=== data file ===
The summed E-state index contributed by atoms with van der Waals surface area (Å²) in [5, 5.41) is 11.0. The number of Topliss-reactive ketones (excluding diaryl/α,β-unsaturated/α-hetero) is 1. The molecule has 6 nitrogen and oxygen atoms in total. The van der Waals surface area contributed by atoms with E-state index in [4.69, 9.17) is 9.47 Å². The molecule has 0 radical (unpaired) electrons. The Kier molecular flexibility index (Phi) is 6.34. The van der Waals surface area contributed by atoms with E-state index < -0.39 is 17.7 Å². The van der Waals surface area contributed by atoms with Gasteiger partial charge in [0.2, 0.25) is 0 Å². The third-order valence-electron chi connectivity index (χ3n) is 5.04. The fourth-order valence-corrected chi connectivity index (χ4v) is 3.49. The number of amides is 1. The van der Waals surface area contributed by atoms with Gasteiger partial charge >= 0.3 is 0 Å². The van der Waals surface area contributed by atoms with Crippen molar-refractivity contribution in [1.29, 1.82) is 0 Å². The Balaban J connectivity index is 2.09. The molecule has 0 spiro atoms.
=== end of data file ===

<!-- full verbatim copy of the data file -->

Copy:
The summed E-state index contributed by atoms with van der Waals surface area (Å²) in [5, 5.41) is 11.0. The number of Topliss-reactive ketones (excluding diaryl/α,β-unsaturated/α-hetero) is 1. The molecule has 6 nitrogen and oxygen atoms in total. The van der Waals surface area contributed by atoms with E-state index in [4.69, 9.17) is 9.47 Å². The molecule has 0 radical (unpaired) electrons. The Kier molecular flexibility index (Phi) is 6.34. The van der Waals surface area contributed by atoms with E-state index < -0.39 is 17.7 Å². The van der Waals surface area contributed by atoms with Gasteiger partial charge in [0.2, 0.25) is 0 Å². The third-order valence-electron chi connectivity index (χ3n) is 5.04. The fourth-order valence-corrected chi connectivity index (χ4v) is 3.49. The number of amides is 1. The van der Waals surface area contributed by atoms with Gasteiger partial charge >= 0.3 is 0 Å². The van der Waals surface area contributed by atoms with Crippen molar-refractivity contribution in [1.29, 1.82) is 0 Å². The Balaban J connectivity index is 2.09. The molecule has 0 spiro atoms.